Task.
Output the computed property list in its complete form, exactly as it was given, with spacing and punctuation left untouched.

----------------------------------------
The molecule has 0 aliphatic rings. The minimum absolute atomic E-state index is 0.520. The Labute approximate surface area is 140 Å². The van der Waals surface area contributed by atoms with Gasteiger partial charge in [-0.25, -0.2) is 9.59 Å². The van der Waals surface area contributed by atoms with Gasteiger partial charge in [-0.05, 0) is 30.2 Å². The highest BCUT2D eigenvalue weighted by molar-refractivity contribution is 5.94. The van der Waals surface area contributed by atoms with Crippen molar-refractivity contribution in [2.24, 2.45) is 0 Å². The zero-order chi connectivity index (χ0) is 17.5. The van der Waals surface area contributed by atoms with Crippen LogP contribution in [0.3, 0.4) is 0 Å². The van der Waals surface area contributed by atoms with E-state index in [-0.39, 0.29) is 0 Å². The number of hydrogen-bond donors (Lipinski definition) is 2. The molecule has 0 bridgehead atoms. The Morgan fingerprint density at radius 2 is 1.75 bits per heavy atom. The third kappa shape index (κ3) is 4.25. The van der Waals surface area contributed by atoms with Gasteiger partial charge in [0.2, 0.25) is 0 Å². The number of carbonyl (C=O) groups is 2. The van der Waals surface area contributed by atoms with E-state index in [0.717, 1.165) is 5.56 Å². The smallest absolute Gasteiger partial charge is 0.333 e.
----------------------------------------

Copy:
The molecule has 0 aliphatic rings. The minimum absolute atomic E-state index is 0.520. The Labute approximate surface area is 140 Å². The van der Waals surface area contributed by atoms with Gasteiger partial charge in [-0.25, -0.2) is 9.59 Å². The van der Waals surface area contributed by atoms with Gasteiger partial charge in [-0.05, 0) is 30.2 Å². The highest BCUT2D eigenvalue weighted by molar-refractivity contribution is 5.94. The van der Waals surface area contributed by atoms with Crippen molar-refractivity contribution in [2.24, 2.45) is 0 Å². The zero-order chi connectivity index (χ0) is 17.5. The van der Waals surface area contributed by atoms with Crippen LogP contribution in [0.3, 0.4) is 0 Å². The van der Waals surface area contributed by atoms with E-state index in [-0.39, 0.29) is 0 Å². The number of hydrogen-bond donors (Lipinski definition) is 2. The molecule has 0 bridgehead atoms. The Morgan fingerprint density at radius 2 is 1.75 bits per heavy atom. The third kappa shape index (κ3) is 4.25. The van der Waals surface area contributed by atoms with Gasteiger partial charge in [0.2, 0.25) is 0 Å². The number of carbonyl (C=O) groups is 2. The van der Waals surface area contributed by atoms with E-state index in [0.717, 1.165) is 5.56 Å². The smallest absolute Gasteiger partial charge is 0.333 e.